Beyond Borders: Reimagining Community Planning

How do you build consensus between groups of differing ages, abilities and languages? In 2012, as an aspiring urban planner, I responded to a LA Times’ announcement heralding an innovative approach to meaningful, cross-cutting community engagement to catalyze the redevelopment of Glendale Boulevard in Los Angeles, California. 

James Rojas’ Place it! community planning techniques break down barriers of age, race, income, language and ability through storytelling and play. Courtesy of Smithsonian Folklife Magazine, 2015

James Rojas’ Place it! community planning techniques break down barriers of age, race, income, language and ability through storytelling and play. Courtesy of: Smithsonian Folklife Magazine, 2015

Intrigued to learn more, I got off the bus at a lonely section of Glendale Boulevard devoid of trees or people on a hot day. I had reached the end of the road, where Glendale Boulevard meets the 2 Freeway. Autobody shops, street art and towering billboards provided a bit of color as cars zoomed by my bus stop across a widening expanse of grey asphalt towards the freeway entrance. 

As I walked through the doors of our community meeting, however, I encountered a very different environment. Children, seniors, immigrants and 20-somethings alike crowded around colorful tables strewn with a curious assortment of found objects: hair curlers, rubber ducks, wine corks, Lotería playing cards and chess board pieces. After a light breakfast, the bustling room quieted down and urban planner James Rojas, formerly of the LA Metro, gave us a mysterious introduction. There were no Powerpoints slides, no maps, no sharpies, microphones or podiums in sight. Instead, James humbly appeared from the side of the room and instructed us to complete two playful tasks:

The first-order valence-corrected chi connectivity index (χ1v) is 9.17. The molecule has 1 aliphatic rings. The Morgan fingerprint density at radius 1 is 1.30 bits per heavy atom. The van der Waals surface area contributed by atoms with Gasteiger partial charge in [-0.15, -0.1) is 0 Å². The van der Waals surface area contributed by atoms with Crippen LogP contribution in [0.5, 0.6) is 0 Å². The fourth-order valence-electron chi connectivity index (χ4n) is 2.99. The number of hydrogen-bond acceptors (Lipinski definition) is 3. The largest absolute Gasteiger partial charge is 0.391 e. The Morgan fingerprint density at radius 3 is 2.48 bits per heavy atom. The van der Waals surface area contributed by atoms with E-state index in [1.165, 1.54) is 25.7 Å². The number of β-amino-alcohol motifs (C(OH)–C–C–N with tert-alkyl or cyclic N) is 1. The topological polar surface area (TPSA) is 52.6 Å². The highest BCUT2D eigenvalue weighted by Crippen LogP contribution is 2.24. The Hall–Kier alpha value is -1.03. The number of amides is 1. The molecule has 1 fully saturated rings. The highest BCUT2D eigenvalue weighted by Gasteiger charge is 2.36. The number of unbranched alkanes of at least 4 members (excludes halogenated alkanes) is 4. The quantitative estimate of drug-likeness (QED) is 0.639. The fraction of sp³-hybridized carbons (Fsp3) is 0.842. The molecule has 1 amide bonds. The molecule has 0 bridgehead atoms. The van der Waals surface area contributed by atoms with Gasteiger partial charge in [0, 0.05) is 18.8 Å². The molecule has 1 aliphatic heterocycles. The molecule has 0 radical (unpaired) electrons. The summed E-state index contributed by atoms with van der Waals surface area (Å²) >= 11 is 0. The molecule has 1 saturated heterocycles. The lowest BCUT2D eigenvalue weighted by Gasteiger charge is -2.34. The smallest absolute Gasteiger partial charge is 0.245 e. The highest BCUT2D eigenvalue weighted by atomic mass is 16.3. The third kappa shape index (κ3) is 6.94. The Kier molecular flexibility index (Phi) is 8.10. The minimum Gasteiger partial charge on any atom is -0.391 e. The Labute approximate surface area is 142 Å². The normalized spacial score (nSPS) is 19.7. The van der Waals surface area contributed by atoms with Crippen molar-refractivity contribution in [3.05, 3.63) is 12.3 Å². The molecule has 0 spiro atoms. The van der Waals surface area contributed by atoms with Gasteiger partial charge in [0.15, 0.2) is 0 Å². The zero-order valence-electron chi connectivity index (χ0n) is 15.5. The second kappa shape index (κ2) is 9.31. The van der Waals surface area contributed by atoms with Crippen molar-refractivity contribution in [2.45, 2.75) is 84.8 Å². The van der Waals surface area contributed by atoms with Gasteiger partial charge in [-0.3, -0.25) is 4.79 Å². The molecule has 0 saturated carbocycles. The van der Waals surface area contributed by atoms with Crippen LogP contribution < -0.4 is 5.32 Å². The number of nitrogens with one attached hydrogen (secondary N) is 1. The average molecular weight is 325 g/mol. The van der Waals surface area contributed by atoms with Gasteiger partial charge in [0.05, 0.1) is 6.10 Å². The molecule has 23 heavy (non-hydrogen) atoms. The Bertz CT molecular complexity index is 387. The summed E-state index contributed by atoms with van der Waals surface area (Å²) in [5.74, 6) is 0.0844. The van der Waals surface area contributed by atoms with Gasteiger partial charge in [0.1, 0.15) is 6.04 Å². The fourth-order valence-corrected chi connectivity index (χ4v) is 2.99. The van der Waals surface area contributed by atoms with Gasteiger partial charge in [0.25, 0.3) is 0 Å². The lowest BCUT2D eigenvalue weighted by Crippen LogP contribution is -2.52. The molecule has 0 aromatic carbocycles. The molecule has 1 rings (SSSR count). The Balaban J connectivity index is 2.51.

1. Build your favorite childhood memory: We were told to close our eyes and remember a place from our childhood that gave us the most freedom and joy. Then, we were asked to use the colorful assortment of toys and recycled objects displayed in front of us to reconstruct that memory on a construction paper mat. After 10 minutes of construction, we shared our mini built environments with our neighbors around a small table, pointing to the features that made the memory endearing. We were asked to state common themes that were consistent across everyone’s memories. In this opening icebreaker, James Rojas explains, “participants learn that their first attachment to place informs their adult urban life.”  
  2. Build your dream street: We were then told to clear out our boards, push together our construction paper mats and start to collaborate to create a no-constraints version of Glendale Boulevard using the same found objects we used to create our childhood memories. Next, each participant had to describe an activity that would occur on a specific day and time of their choosing on this reimagined Glendale Boulevard. After 15 minutes of intense construction and collaboration, the results were 4 charming and creative visions for the busy arterial outside our window. 
Red Car - Modern Map from Jake Berman

Community workshop participants envisioned a streetcar line along the Glendale corridor, harkening back to the 1920s, when Los Angeles had one of the largest rail networks in the world. Courtesy of: Jake Berman, 2018